Ezekiel 2:1-5; Psalm 123; 2 Corinthians 12:2-10, Mark 6:1-13
Today’s readings describe different ways in which people encounter God. Ezekiel is filled with God’s spirit with a view to his becoming God’s prophet. The track record of prophets in the Old Testament suggests that this will not be an easy role, especially when God tells him that he is to prophesy to those who are rebellious. That introduces another type of relationship between people and God: those who ignore or are ignorant of God and/ or who chose to rebel, ie to live not according to the ways of God.
The Psalmist likens the relationship between God and his faithful people as being like that of a servant, of one who is alert and dedicated to the desires of the one they serve. These are contrasted with others who deride God and pour contempt on God’s people. These sound familiar, similar to the characters in the Wisdom of Solomon (one of last week’s readings) who only focused on themselves and saw nothing at the end of life other than death.
In the reading from Corinthians we hear of someone who is caught up in the spirit, someone who has an ecstatic experience of God. Although he is diffident, it is likely that Paul is talking about himself. His is a deeply emotional and spiritual relationship in which Paul lives at the extreme opposites of life: absolutely against Christ then absolutely for Christ; energetically travelling from town to town then staying put for several years; toughing it out in the front line, winning converts and enemies in equal numbers. It is likely that his spiritual highs were counterbalanced by lows, perhaps associated with Paul’s ‘thorn in the flesh’.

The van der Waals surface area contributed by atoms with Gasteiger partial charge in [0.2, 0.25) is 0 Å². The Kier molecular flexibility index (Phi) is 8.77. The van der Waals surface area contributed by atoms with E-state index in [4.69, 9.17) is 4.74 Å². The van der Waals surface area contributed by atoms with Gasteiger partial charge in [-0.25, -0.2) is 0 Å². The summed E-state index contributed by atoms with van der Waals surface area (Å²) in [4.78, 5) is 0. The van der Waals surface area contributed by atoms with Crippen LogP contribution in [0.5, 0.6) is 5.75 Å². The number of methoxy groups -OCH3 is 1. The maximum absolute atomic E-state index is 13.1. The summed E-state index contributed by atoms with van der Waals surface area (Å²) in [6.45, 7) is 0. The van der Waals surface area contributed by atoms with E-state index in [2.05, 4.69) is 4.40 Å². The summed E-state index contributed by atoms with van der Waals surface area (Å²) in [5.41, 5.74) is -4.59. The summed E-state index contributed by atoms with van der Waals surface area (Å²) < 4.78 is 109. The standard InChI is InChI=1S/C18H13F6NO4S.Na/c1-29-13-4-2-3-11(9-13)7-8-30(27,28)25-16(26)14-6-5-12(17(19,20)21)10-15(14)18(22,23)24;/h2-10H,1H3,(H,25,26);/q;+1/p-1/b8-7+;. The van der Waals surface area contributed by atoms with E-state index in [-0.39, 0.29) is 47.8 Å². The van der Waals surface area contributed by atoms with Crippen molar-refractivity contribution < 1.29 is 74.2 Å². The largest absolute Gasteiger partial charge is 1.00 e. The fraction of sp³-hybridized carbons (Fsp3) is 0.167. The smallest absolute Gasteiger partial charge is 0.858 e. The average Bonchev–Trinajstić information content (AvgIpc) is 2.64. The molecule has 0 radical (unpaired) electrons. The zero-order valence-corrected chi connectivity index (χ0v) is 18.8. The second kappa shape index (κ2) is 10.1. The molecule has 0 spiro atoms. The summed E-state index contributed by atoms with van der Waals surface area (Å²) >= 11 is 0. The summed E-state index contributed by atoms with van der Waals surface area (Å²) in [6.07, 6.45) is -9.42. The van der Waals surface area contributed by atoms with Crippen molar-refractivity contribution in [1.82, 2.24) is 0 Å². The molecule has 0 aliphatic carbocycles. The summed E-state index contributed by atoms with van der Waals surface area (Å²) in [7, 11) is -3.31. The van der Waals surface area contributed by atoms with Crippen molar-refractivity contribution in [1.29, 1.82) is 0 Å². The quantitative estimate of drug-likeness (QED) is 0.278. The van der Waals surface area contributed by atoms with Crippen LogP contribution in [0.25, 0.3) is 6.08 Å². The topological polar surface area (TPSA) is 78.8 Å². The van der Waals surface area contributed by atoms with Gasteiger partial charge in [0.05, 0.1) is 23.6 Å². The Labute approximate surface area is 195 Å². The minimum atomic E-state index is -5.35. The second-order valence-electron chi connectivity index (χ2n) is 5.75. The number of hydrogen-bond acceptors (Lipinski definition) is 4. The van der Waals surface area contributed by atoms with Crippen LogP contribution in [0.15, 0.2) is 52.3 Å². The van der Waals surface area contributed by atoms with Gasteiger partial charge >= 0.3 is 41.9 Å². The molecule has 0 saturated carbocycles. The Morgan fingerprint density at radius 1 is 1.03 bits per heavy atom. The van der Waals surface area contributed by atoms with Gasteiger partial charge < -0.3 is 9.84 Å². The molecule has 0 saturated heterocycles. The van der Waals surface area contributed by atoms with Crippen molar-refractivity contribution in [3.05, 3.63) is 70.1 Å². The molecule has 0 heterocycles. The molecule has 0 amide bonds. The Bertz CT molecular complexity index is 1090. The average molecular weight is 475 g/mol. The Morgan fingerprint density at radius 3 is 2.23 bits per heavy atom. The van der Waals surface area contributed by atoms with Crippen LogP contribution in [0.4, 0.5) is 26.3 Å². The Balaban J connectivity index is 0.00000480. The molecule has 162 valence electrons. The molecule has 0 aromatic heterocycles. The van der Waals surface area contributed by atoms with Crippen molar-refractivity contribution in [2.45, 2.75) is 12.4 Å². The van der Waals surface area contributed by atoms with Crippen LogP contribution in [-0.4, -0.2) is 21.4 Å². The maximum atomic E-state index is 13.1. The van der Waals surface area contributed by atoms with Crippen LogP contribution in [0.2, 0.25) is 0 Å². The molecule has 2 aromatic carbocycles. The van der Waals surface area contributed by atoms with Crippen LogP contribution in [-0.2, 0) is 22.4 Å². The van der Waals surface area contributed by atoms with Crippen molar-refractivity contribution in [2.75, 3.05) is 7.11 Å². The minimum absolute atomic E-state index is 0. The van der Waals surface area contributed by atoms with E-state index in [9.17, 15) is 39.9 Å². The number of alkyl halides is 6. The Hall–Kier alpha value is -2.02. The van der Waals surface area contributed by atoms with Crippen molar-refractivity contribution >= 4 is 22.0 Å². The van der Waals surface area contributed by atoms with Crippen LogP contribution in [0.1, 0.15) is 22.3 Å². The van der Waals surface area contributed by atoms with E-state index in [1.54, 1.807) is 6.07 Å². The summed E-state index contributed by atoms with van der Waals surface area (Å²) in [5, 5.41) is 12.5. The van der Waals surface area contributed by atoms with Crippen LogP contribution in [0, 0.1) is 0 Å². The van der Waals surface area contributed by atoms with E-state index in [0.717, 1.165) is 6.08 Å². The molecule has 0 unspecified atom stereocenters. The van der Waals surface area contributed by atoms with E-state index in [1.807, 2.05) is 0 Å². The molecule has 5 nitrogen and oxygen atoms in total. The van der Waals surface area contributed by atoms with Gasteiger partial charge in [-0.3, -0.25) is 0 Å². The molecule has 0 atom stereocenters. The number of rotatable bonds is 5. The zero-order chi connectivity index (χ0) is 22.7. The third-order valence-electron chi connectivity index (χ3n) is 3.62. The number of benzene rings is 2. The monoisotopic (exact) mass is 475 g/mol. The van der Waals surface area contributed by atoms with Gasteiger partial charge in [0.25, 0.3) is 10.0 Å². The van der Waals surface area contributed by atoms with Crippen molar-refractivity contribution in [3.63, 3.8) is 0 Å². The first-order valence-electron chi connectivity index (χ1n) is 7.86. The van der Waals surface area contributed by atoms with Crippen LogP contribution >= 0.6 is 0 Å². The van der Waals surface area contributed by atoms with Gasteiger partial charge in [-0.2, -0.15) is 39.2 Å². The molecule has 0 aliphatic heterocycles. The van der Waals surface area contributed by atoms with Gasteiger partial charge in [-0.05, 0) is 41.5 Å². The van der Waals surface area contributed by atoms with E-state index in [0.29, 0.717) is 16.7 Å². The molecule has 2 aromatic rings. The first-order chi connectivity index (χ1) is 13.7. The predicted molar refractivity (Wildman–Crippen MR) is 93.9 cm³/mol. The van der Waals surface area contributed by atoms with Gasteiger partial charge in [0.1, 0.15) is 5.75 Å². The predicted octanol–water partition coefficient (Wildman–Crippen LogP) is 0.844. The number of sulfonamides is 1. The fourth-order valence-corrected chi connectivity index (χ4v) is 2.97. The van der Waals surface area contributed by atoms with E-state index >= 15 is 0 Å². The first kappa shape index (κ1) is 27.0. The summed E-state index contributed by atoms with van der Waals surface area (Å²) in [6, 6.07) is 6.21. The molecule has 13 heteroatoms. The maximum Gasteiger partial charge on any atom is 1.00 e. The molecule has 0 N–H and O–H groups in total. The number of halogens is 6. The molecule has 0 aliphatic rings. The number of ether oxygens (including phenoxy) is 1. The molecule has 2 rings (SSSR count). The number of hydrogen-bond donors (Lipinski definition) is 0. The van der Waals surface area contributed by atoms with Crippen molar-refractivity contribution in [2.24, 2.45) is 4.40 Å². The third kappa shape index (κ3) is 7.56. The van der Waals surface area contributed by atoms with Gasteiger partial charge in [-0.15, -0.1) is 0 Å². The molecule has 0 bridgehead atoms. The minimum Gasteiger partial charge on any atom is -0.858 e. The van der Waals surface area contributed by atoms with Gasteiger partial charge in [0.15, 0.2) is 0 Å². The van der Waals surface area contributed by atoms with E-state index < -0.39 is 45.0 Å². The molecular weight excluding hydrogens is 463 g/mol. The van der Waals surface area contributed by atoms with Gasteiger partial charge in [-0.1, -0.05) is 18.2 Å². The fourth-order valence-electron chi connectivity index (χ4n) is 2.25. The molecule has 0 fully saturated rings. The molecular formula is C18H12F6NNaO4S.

So to Mark’s Gospel where the home crowd in Nazareth have a very clear idea of what someone who is anointed by God – ie a messiah – should look like and it doesn’t look like Jesus. They cannot believe how someone like them – artisans from a small hill town – could be a conduit for the healing power and wisdom that comes from God. Jesus was too ordinary to be such a person! Yet they are the ones who loose out. Their view of Jesus prevents them from relating to God, they are not able to be open and receptive to the power of God, and their hurts and sufferings go unhealed.
Jesus, disappointed with the response of the people in Nazareth, commissions his disciples – another group of everyday people: small scale fishermen, tax officials, fellow artisans – and sends them out to be conduits of healing power and preachers of God’s message. Again the ability of those they encounter to recognise God’s presence determines whether they receive God’s blessing.
What then is it to be a child of God, a believer, a seeker of God?
It is to be open minded, to curious, to be alert, to be trusting, to be ready to risk ridicule. It is to set aside both self reliance and self doubt. It is to be ordinary and it is to be faithful. You don’t need special clothes, or special training or even special equipment – not even bread, bag, or money! But there is no guarantee that it will be an easy or effortless existence – but God will be with you all the way!